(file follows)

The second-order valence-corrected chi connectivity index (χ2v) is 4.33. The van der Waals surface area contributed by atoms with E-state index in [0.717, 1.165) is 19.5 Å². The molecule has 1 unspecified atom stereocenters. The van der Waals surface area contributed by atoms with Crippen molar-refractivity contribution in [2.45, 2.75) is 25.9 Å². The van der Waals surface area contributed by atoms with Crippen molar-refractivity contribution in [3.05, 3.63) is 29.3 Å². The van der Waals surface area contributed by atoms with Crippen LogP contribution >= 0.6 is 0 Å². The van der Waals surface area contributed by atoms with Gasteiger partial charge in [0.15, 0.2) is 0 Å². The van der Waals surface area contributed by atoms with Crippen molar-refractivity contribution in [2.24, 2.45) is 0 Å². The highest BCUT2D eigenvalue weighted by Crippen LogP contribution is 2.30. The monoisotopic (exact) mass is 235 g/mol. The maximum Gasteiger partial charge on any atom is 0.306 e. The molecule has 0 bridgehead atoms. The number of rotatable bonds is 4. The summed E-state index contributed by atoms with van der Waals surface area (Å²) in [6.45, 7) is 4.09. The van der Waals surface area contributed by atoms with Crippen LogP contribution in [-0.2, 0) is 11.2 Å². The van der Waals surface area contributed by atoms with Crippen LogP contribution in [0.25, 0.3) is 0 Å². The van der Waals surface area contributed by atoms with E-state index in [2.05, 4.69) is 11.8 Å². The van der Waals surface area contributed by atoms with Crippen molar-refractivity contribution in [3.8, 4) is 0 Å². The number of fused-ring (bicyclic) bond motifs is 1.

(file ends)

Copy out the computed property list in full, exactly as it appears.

The second-order valence-corrected chi connectivity index (χ2v) is 4.33. The van der Waals surface area contributed by atoms with E-state index in [0.717, 1.165) is 19.5 Å². The molecule has 1 unspecified atom stereocenters. The van der Waals surface area contributed by atoms with Crippen molar-refractivity contribution in [2.45, 2.75) is 25.9 Å². The van der Waals surface area contributed by atoms with Crippen molar-refractivity contribution in [3.05, 3.63) is 29.3 Å². The van der Waals surface area contributed by atoms with Crippen LogP contribution >= 0.6 is 0 Å². The van der Waals surface area contributed by atoms with Gasteiger partial charge in [0.15, 0.2) is 0 Å². The van der Waals surface area contributed by atoms with Crippen molar-refractivity contribution in [2.24, 2.45) is 0 Å². The highest BCUT2D eigenvalue weighted by Crippen LogP contribution is 2.30. The monoisotopic (exact) mass is 235 g/mol. The maximum Gasteiger partial charge on any atom is 0.306 e. The molecule has 0 bridgehead atoms. The number of rotatable bonds is 4. The summed E-state index contributed by atoms with van der Waals surface area (Å²) in [6.45, 7) is 4.09. The van der Waals surface area contributed by atoms with Crippen LogP contribution in [-0.2, 0) is 11.2 Å². The van der Waals surface area contributed by atoms with Crippen LogP contribution in [0.25, 0.3) is 0 Å². The van der Waals surface area contributed by atoms with E-state index in [2.05, 4.69) is 11.8 Å². The van der Waals surface area contributed by atoms with Crippen molar-refractivity contribution in [3.8, 4) is 0 Å². The number of fused-ring (bicyclic) bond motifs is 1.